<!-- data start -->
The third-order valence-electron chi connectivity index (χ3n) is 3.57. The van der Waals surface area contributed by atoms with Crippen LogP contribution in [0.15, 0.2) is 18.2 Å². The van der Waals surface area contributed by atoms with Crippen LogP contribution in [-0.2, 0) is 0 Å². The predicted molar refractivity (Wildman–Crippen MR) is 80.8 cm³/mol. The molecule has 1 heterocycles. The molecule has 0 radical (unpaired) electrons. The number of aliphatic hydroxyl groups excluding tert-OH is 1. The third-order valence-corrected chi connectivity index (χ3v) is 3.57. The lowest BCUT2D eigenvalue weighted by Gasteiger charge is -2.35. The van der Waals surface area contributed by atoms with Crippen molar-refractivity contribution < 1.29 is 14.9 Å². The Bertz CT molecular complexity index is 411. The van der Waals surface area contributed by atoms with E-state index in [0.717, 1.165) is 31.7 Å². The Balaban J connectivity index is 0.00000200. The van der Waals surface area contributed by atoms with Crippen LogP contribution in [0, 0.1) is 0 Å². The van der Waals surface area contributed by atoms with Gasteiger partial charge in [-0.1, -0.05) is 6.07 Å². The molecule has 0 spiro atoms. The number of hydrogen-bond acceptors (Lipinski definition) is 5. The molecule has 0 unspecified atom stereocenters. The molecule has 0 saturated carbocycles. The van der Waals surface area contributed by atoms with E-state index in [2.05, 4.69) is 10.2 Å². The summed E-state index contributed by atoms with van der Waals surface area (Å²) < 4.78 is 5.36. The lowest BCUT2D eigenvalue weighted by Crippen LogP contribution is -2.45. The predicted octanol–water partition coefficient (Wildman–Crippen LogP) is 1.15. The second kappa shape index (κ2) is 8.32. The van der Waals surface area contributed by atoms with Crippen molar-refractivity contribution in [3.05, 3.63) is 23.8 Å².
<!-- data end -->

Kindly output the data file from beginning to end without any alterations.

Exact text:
The third-order valence-electron chi connectivity index (χ3n) is 3.57. The van der Waals surface area contributed by atoms with Crippen LogP contribution in [0.15, 0.2) is 18.2 Å². The van der Waals surface area contributed by atoms with Crippen LogP contribution in [-0.2, 0) is 0 Å². The predicted molar refractivity (Wildman–Crippen MR) is 80.8 cm³/mol. The molecule has 1 heterocycles. The molecule has 0 radical (unpaired) electrons. The number of aliphatic hydroxyl groups excluding tert-OH is 1. The third-order valence-corrected chi connectivity index (χ3v) is 3.57. The lowest BCUT2D eigenvalue weighted by Gasteiger charge is -2.35. The van der Waals surface area contributed by atoms with Crippen molar-refractivity contribution < 1.29 is 14.9 Å². The Bertz CT molecular complexity index is 411. The van der Waals surface area contributed by atoms with E-state index in [0.717, 1.165) is 31.7 Å². The Balaban J connectivity index is 0.00000200. The van der Waals surface area contributed by atoms with Crippen LogP contribution in [0, 0.1) is 0 Å². The van der Waals surface area contributed by atoms with Gasteiger partial charge in [-0.1, -0.05) is 6.07 Å². The molecule has 0 spiro atoms. The number of hydrogen-bond acceptors (Lipinski definition) is 5. The molecule has 0 unspecified atom stereocenters. The molecule has 0 saturated carbocycles. The van der Waals surface area contributed by atoms with E-state index in [2.05, 4.69) is 10.2 Å². The summed E-state index contributed by atoms with van der Waals surface area (Å²) < 4.78 is 5.36. The lowest BCUT2D eigenvalue weighted by Crippen LogP contribution is -2.45. The predicted octanol–water partition coefficient (Wildman–Crippen LogP) is 1.15. The second kappa shape index (κ2) is 8.32. The van der Waals surface area contributed by atoms with Crippen molar-refractivity contribution in [3.05, 3.63) is 23.8 Å².